5G is a very different animal than 3G or 4G, where it’s much more complex.
There’s a lot more that it brings to the picture but there’s also a lot more it needs to be out there and installed in the world around us.
And this comes at a time that it’s gonna require a lot of investment, a lot of time, a lot of comprehension by municipalities, but also at a time when this economy is in a pinch When many are asking, are consumers excited enough about 5g in their community?
Now what Shawn Chahine will know he is the CEO of inalsa startup that focuses on rapidly developing the engineering plan to build out 5g in the world around us.
Now that may sound a little bit like inside baseball, but if you think about it so much about making 5g accessible to us or to businesses or whoever wants to use it comes right down to that exact part of the project in a big picture.
How is a 5G deployment different than 4G or even 3G were 5G, we use something called millimetre wave.
So it’s a totally different frequency and I don’t want to get into too much, but the main difference is that range of our antennas are way less than what it was with 4G.
So instead of using those telecom towers, we have to use a lot more antennas on CD infrastructure.
So now instead of building 100 antennas for example, Cover Manhattan you have to build 5 to 20,000 antennas.
That’s the estimate that every metropolitan area needs.
So in my opinion, this is the biggest infrastructure project after the highway system in late 40s and early 50s.
Like we are adding so much and this is going to change the way cities look like.
This is going to change we communicate with China we connect, how roads are built, how land development is going to be Evolve in the next five to ten years.
Most of our work is going to be new 5 to 20,000 range number of what they call small cell sites all over every city.
So now, this may be a stupid question, but who owns and pays for all this infrastructure?
Let’s say for a given small cell I would imagine a carrier does but am I missing something?
Yeah, so some of it is a complicated negotiation process.
Majority of it is paid by your carriers like Verizon and at&t.
But in every city sometimes there is some negotiation versus if they need like Today needs a specific type of light or they want it to look a certain way.
Usually, the carriers pay for the construction but some cities want to maintain whatever Smart City equipment goes in there or lights and like power, fiber and things like that.
So So speaking of power and fiber, tell us what composes a connection basket to a 5G small cell.
The biggest pieces power on fiber.
And power is one of the challenging parts because you have to figure out where is the need.
Clauses source of power for every single site and draw power from there.
And then you have all sorts of equipment in there and you need to get take power to and also you have fiber, which is essentially how you’re transferring data.
And those are the main two components for every single site.
So that sounds like a lot of physical work if you’re in a dense city with a lot of old buildings.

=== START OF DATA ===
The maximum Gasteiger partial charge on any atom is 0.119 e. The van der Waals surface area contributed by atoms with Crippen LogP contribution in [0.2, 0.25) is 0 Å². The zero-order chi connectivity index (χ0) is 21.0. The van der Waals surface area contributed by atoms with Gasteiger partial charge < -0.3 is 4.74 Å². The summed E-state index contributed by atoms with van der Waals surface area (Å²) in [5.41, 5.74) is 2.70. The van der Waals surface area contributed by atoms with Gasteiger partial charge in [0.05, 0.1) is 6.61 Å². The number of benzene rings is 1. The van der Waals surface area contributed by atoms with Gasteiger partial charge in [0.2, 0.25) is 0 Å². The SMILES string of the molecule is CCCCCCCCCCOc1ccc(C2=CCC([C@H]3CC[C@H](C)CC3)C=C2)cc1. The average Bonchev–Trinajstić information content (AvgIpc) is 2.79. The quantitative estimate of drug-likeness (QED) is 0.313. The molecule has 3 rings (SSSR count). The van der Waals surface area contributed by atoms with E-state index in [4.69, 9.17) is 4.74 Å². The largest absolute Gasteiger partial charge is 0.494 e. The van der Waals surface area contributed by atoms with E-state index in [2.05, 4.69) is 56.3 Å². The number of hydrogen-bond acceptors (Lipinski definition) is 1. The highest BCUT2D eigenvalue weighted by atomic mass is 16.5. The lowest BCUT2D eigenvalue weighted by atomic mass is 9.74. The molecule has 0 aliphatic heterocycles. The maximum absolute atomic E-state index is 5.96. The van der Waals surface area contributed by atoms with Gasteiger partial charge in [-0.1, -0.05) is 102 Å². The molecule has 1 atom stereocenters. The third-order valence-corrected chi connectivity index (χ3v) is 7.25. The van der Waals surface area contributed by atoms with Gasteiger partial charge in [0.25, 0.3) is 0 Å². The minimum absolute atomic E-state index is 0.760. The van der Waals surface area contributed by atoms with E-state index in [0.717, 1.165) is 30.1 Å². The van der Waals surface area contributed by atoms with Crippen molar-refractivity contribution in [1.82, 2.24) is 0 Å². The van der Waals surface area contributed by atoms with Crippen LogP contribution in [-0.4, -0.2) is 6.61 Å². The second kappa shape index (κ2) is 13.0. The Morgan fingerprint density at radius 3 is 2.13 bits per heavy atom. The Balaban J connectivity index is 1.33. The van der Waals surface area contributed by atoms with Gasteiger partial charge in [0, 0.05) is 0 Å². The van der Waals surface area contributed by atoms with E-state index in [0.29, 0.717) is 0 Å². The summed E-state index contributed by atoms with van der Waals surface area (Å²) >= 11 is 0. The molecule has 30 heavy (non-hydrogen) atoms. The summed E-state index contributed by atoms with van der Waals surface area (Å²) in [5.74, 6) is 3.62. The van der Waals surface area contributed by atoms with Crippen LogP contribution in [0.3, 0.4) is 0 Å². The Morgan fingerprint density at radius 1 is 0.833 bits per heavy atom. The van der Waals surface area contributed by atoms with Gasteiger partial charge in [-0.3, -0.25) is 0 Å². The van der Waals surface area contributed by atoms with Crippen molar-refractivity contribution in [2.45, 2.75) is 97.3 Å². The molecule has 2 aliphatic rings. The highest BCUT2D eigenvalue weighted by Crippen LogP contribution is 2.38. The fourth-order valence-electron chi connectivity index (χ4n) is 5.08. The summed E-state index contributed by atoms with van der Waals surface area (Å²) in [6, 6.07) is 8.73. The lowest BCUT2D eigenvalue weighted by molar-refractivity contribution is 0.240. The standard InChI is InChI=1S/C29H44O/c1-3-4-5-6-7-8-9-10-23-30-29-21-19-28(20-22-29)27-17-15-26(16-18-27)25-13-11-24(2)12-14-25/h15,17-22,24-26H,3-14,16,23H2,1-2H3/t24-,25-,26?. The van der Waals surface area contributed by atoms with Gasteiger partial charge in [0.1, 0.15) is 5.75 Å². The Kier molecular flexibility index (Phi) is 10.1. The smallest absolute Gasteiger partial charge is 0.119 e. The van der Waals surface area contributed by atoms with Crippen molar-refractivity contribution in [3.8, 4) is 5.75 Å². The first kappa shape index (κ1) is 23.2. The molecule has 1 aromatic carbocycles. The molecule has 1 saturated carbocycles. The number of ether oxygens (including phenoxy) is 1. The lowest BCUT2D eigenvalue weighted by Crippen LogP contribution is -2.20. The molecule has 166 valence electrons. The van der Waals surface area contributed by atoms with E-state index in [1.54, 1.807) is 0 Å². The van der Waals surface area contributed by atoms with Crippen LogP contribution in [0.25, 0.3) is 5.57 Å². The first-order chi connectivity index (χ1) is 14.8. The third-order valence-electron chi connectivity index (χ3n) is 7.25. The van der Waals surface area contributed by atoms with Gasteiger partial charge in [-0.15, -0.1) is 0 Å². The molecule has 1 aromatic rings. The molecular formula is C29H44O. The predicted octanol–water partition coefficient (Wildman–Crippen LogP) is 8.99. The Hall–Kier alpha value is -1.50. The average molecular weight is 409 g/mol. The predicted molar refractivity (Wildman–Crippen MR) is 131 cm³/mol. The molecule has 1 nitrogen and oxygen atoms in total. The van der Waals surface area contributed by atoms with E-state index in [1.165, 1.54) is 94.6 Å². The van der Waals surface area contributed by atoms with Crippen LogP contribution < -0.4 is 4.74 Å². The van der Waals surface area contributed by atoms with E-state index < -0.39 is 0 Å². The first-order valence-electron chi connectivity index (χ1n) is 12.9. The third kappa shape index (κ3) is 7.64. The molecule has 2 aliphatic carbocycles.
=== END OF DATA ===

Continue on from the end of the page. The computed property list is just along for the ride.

Considering the high number of sites we are trying to build for every single one and it’s not like one solution fits all you have to go through every single one.
Dig bore to draw power on fiber So it’s a lot of work, especially in dense areas.
Now many of us think that cellular technology is just the radio waves that we’re always imagining when we look at the bars we have on our signal and that’s always the persistent image.
But there’s other stuff built into those sites.
And I keep hearing that more and more 5G will move some computing power to the edge, is that some of what’s located at some of these small cell locations also?
To be able to do to have things like cloud computing edge computing, at the location of where antenna is, and that kind of results in what they call Reduce Latency.
So, they speed up the data, it’s transferring much faster now, and we can do a lot more, either on the cloud, or on any space that’s not necessarily localized on a specific piece of hardware.
So each of these small-celled sites is, in a sense, a little bit of a data center.
Now we’ve been talking about all the Volume Volume volumes, so many sites, so many sites, so many sites, what are these things look like?
Because some people aren’t going to be saying, look, all I want to know is do I have to look at all these things in my neighborhood?
What does a small cell look like?
You have two types.
So 4G still had small cells and that was mainly to cover the blind spots.
And I think it was more like a test for 5G when we need to build more.
With 4G, it’s usually a cylinder, and it has a cabinet on the bottom that’s very big and ugly.
But with 5G, everything is kind of more condensed On the antenna side, you have three different boxes that are covering 120 degrees each and everything is up there.
So you don’t have as much equipment down there that you have to hide or you have to conceal.
And it only looks a little better than, what four G’s on software.
Okay, so in your opinion, it’s going to be aesthetically a little less obtrusive.
Usually, you have like a component on the bottom, which includes metre, breaker, and different electrical pieces.
And at top, you would have the 5G antenna, you have the radio on the back of it, these are very, very small.